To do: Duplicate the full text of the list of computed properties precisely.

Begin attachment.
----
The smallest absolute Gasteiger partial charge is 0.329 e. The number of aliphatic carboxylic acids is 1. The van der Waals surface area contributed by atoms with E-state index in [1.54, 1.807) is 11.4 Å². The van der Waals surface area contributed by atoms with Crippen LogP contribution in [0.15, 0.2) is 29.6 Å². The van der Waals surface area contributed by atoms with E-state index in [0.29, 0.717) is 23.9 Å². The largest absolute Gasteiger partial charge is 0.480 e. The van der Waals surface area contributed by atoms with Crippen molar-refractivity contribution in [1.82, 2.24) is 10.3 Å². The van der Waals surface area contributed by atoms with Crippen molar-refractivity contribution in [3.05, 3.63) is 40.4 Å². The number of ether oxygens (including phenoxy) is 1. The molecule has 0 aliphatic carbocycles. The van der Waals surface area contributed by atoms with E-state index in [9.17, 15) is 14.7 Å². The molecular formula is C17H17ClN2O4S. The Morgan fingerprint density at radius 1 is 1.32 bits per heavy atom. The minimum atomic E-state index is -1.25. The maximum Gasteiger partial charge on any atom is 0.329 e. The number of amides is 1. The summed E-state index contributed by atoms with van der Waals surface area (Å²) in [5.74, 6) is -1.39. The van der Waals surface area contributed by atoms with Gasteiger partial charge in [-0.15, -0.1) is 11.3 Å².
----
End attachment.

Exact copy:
The smallest absolute Gasteiger partial charge is 0.329 e. The number of aliphatic carboxylic acids is 1. The van der Waals surface area contributed by atoms with E-state index in [1.54, 1.807) is 11.4 Å². The van der Waals surface area contributed by atoms with Crippen LogP contribution in [0.15, 0.2) is 29.6 Å². The van der Waals surface area contributed by atoms with E-state index in [0.29, 0.717) is 23.9 Å². The largest absolute Gasteiger partial charge is 0.480 e. The van der Waals surface area contributed by atoms with Crippen molar-refractivity contribution in [1.82, 2.24) is 10.3 Å². The van der Waals surface area contributed by atoms with Crippen molar-refractivity contribution in [3.05, 3.63) is 40.4 Å². The number of ether oxygens (including phenoxy) is 1. The molecule has 0 aliphatic carbocycles. The van der Waals surface area contributed by atoms with E-state index in [9.17, 15) is 14.7 Å². The molecular formula is C17H17ClN2O4S. The Morgan fingerprint density at radius 1 is 1.32 bits per heavy atom. The minimum atomic E-state index is -1.25. The maximum Gasteiger partial charge on any atom is 0.329 e. The number of amides is 1. The summed E-state index contributed by atoms with van der Waals surface area (Å²) in [5.74, 6) is -1.39. The van der Waals surface area contributed by atoms with Gasteiger partial charge in [-0.15, -0.1) is 11.3 Å².